Eight glasses of water and other medical myths.
For the last few years we have been bombarded with advice to drink more water - up to eight glasses a day. And we've also been told not to read in poor light as it will affect our eyesight and even that shaving hair makes it grow back faster and coarser.
But is there any truth to these and other widely-held beliefs?
A team of researchers from the US set out to discover whether there is any evidence to support seven such assumptions, including the big water question.
They found that most are either unproven or untrue, and should be regarded not as universal truths, but more likely as medical myths.
The authors of the research said, "The medical myths we give here are a light-hearted reminder that we can be wrong and need to question what other falsehoods we unwittingly propagate as we practise medicine."
The eight glasses of water rule centres on the belief that slight dehydration leads to a big drop in energy levels.
But despite the raft of recommendations for drinking eight a day, the research team from the Indiana University School of Medicine could find no proven backing for knocking back such a large volume.
Instead studies have suggested that adequate fluid intake can be met by drinking juice, milk, and even caffeinated beverages, such as coffee and tea.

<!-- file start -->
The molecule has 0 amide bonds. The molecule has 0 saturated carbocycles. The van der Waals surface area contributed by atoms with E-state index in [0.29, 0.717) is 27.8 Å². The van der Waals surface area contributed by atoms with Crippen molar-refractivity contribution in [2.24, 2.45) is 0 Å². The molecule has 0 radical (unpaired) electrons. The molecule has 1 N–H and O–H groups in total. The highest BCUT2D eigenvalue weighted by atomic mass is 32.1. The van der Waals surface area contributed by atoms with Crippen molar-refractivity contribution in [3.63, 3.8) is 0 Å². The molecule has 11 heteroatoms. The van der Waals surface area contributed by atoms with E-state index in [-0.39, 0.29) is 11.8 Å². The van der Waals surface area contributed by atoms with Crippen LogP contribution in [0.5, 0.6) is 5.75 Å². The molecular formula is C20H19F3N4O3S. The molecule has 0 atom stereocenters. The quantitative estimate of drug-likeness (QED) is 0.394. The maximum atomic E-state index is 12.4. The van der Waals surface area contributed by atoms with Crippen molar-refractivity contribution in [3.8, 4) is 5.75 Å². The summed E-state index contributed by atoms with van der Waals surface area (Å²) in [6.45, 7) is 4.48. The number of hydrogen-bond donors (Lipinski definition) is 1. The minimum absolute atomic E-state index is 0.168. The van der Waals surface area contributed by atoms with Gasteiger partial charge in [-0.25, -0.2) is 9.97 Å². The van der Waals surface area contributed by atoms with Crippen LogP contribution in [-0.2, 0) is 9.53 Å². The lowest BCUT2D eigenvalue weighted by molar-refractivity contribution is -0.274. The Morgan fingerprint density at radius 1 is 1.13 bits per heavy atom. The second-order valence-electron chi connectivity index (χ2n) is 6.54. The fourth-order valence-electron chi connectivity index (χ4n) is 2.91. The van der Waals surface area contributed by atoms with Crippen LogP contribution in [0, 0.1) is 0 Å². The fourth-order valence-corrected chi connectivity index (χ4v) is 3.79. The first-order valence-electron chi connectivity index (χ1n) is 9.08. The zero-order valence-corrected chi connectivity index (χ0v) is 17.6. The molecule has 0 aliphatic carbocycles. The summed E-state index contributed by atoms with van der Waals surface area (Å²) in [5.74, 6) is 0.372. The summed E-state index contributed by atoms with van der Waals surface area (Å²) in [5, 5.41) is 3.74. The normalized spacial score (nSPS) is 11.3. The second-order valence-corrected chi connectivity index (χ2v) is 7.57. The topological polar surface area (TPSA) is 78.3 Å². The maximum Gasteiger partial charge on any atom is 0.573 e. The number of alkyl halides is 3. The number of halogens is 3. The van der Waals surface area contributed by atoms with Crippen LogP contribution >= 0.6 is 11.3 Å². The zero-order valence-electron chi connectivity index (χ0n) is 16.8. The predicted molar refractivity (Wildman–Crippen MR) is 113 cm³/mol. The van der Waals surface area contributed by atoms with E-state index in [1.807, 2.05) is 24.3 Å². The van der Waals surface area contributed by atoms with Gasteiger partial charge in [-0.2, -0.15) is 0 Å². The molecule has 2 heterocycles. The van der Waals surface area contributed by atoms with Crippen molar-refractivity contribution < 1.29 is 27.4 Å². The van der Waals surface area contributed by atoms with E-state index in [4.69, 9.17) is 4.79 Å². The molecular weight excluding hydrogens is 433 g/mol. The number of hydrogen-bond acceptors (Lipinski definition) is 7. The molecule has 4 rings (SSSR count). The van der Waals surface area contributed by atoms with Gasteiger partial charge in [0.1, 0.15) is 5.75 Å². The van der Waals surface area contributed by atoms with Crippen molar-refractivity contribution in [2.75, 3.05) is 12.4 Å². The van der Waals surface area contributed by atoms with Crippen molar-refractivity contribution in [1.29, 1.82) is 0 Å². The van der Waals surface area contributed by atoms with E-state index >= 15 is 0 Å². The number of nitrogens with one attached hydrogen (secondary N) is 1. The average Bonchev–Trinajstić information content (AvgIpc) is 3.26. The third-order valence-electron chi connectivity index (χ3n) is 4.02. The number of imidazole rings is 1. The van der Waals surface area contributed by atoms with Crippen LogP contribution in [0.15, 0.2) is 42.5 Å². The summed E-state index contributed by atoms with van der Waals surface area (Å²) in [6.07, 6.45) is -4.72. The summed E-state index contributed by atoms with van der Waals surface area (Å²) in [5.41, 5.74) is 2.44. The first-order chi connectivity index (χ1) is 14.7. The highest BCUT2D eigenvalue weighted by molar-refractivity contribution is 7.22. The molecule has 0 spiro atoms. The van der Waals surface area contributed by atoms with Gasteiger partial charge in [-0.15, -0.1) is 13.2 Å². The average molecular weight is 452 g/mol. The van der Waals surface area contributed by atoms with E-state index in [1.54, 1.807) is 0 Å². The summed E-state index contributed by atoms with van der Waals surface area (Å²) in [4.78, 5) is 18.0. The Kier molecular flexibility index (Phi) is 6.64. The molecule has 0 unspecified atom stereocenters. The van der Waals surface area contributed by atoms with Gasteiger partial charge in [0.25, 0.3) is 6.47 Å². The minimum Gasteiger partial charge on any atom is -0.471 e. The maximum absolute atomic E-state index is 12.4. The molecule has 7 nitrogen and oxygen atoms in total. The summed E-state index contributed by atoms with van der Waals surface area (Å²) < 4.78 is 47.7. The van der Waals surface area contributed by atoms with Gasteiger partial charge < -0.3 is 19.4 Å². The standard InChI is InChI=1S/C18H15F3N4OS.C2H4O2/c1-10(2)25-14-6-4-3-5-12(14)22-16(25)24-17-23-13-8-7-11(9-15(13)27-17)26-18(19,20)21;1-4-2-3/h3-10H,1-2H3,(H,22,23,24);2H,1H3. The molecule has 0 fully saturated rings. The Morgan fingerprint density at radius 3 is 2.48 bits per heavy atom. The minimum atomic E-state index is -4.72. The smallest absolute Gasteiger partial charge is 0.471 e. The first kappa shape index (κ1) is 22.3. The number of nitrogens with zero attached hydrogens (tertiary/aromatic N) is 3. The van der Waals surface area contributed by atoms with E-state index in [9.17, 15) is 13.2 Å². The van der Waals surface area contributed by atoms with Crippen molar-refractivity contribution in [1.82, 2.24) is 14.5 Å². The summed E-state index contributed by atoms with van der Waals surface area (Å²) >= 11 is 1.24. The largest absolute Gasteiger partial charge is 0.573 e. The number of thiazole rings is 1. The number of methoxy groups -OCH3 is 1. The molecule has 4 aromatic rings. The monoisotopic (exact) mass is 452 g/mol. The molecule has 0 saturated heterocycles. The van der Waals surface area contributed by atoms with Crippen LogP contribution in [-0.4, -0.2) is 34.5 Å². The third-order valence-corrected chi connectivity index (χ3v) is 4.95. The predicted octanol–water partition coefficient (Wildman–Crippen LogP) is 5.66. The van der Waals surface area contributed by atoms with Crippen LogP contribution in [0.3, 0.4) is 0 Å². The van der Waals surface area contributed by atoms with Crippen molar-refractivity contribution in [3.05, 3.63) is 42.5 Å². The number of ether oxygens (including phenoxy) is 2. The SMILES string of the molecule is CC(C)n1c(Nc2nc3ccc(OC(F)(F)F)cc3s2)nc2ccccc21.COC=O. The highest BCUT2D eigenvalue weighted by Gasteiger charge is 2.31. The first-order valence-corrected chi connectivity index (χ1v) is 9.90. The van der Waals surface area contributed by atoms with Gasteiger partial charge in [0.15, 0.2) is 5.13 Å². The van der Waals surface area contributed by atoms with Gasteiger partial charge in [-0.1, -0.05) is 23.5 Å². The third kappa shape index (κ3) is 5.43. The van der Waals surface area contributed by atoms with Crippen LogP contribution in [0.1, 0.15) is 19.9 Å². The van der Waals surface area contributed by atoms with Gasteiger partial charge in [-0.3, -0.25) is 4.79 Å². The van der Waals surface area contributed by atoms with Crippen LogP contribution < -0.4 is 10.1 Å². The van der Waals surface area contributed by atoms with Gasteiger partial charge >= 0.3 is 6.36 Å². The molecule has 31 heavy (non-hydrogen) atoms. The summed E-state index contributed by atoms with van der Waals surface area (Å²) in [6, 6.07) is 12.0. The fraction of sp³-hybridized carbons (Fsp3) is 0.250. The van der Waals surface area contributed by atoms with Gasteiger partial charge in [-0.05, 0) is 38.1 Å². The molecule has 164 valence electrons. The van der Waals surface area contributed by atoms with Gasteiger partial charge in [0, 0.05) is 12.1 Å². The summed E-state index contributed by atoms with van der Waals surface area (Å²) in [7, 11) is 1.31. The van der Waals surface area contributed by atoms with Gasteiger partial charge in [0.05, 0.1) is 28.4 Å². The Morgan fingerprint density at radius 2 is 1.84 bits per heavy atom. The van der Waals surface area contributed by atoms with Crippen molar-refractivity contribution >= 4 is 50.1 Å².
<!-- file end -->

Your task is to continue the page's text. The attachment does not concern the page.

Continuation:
Clinical evidence actually pointed to the dangers of drinking excessive amounts of water, the authors said.
The belief that we use only 10% of our brains was also refuted by studies of patients with brain damage, which suggested damage to almost any area of the brain had specific and lasting effects on mental, vegetative and behavioural capabilities.
Brain imaging studies have also shown that no area of the brain is completely silent or inactive, the authors said in the Christmas edition of the British Medical Journal, which is published today.
Another belief - that hair and fingernails continue to grow after death - was also challenged by the authors.
They said it may be an illusion caused by retraction of the skin after death.
"Dehydration of the body after death and drying or desiccation may lead to retraction of the skin around the hair or nails.
"The skin's retraction can create an appearance of increased length or of greater prominence because of the contrast between the shrunken soft tissues and the nails or hair.
"The actual growth of hair and nails, however, requires a complex hormonal regulation not sustained after death," they said.
And an illusion may be responsible for the belief that shaving hair causes it to grow back faster, darker and coarser, the researchers said.
Stubble grows without the finer taper seen at the ends of unshaven hair, giving the impression of thickness and coarseness. But its growth rate or type of growth is actually unaffected.
"Similarly, the new hair has not yet been lightened by the sun or other chemical exposures, resulting in an appearance that seems darker than existing hair," they said.
The authors also found no expert evidence to support the belief - usually spread by worried parents - that reading in dim light damages eyesight.
Likewise, there was little evidence to support banning mobile phones from hospitals on the basis of electromagnetic interference.